NOW, THEREFORE, I, DONALD J. TRUMP, President of the United States of America, do hereby proclaim December 7, 2019, as National Pearl Harbor Remembrance Day. I encourage all Americans to observe this solemn day of remembrance and to honor our military, past and present, with appropriate ceremonies and activities. I urge all Federal agencies and interested organizations, groups, and individuals to fly the flag of the United States at half-staff in honor of those American patriots who died as a result of their service at Pearl Harbor.
IN WITNESS WHEREOF, I have hereunto set my hand this sixth day of December, in the year of our Lord two thousand nineteen, and of the Independence of the United States of America the two hundred and forty-fourth.
Earlier today President Trump and First Lady Melania attended the New York City Veterans Day parade to honor our nations service members. President Donald J. Trump has made it a priority to support American veterans. [Video and Transcript Below]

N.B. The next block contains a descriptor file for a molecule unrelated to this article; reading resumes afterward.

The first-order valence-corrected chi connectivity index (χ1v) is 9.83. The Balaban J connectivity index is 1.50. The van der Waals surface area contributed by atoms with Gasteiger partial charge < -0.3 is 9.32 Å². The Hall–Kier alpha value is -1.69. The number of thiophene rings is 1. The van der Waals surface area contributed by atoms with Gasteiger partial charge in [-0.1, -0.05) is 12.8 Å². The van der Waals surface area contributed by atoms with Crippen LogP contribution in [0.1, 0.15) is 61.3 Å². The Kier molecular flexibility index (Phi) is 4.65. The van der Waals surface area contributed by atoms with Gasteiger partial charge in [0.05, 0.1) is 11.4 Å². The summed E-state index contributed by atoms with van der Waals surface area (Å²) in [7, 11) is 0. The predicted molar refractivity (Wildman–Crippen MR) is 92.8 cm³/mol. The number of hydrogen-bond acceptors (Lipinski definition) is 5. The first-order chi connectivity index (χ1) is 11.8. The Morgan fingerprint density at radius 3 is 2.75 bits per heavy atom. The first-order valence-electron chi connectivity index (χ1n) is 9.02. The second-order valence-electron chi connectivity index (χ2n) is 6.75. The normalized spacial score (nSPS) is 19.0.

[Transcript] – THE PRESIDENT: Well, thank you very much, Stanley. And thank you for your tremendous support of this wonderful parade. Today, we come together as one nation to salute the veterans of the United States Armed Forces — the greatest warriors to ever walk the face of the Earth. Our veterans risked everything for us. Now it is our duty to serve and protect them every single day of our lives.
It is truly an honor to come back to New York City, right here in Madison Square Park, to be the first President ever to attend “America’s Parade.” (Applause.)
To every veteran here with us, to the thousands preparing to march on 5^th Avenue — it’ll be really something — and to the 18 million veterans across our country: The First Lady and I have come to express the everlasting love and loyalty of 327 million Americans.